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What options are left after a plea agreement has been accepted but new evidence appeared afterwards

Fayetteville, NC |
Attorney answers 3


I don't practice in NC, but in my state, KY, you may need to have a separate new attorney review the "new evidence" to see what options exists. If you have entered a written plea agreement BUT have not been sentenced yet, this is time urgent. If you want to attempt to withdraw the plea, this must be acted upon ASAP by written pleading with good grounds before the court.

Have you reviewed this matter with your current counsel of record? Have you asked him/her for their assessment of the "new grounds" as it may relate to the case and plea agreement? I don't know what your "new evidence" is nor how the defense attorney committed any misconduct, but you may want to get a second opinion from an outside source before acting.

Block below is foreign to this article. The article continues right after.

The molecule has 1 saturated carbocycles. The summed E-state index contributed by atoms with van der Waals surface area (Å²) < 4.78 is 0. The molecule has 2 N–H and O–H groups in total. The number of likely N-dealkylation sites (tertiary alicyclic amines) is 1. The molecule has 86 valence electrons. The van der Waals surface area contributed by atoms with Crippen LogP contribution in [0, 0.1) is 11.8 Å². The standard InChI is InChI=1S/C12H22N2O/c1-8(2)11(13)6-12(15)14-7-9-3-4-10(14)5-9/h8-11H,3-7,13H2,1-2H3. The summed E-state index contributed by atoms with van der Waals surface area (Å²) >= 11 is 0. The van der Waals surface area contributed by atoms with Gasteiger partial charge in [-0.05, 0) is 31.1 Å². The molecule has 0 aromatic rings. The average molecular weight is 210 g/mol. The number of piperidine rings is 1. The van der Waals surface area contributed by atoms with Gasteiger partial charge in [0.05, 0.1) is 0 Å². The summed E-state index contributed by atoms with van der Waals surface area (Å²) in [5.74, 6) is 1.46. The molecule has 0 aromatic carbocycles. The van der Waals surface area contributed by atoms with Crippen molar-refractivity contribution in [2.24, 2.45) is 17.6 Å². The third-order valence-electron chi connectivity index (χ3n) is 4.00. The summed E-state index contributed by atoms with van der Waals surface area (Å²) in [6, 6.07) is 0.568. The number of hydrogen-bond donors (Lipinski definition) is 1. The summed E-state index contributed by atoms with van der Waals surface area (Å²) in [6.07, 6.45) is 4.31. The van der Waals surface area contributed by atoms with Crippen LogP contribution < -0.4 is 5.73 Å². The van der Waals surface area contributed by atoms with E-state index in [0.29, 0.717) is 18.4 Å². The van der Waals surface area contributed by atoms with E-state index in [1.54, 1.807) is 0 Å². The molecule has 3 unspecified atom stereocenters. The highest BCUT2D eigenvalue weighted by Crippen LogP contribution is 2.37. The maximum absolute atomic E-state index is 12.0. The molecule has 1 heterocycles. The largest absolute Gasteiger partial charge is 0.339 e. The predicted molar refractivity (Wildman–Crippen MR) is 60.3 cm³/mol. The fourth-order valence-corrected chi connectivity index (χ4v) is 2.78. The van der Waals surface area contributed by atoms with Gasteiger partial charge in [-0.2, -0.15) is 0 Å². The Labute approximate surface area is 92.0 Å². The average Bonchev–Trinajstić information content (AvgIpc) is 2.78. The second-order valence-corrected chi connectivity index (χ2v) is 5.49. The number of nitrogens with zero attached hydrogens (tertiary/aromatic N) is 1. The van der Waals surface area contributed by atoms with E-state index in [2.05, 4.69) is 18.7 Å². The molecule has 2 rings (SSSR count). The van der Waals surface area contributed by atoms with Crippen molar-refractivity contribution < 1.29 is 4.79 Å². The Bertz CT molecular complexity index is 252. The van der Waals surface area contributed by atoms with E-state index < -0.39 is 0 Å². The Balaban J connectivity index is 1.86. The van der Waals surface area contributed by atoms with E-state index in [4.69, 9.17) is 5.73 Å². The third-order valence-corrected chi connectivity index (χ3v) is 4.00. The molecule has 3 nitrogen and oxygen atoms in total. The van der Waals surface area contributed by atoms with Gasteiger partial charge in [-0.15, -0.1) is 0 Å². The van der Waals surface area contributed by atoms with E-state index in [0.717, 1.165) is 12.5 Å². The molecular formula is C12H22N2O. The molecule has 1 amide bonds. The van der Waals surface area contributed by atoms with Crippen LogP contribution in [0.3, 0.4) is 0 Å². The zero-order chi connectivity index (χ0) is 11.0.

I am trying to give you a general answer to your question. We do not have an attorney-client relationship by this response on the avvo website. I have not been retained to represent you. I am licensed to practice law in Kentucky and in federal court in this state and the Southern District of Indiana. You need to seek legal advice from an attorney licensed to practice in your area..


In Kansas there are 2 standards for withdrawal of a guilty plea in a criminal matter. If you wish to withdraw your plea before sentence has been entered, the standard requires that you demonstrate "good cause" to withdraw the plea. Clearly, newly discovered exculpatory evidence may satisfy that standard. If you move to withdraw the plea of guilty after sentence has been entered, then you must demonstrate to the Court that denying the request to withdraw the plea would result in "Manifest Injustice." Clearly, prevention of "Manifest Injustice" is a MUCH higher standard than demonstration of "good cause." However, if newly discovered evidence is highly exculpatory and was not available to you or your lawyer prior to entry of the guilty plea, that evidence may very well satisfy the "Manifest Injustice" standard.


A Motion for Appropriate Relief (MAR) may be an option. However, you must consult an attorney as soon as possible because time is of the essence with MARs.

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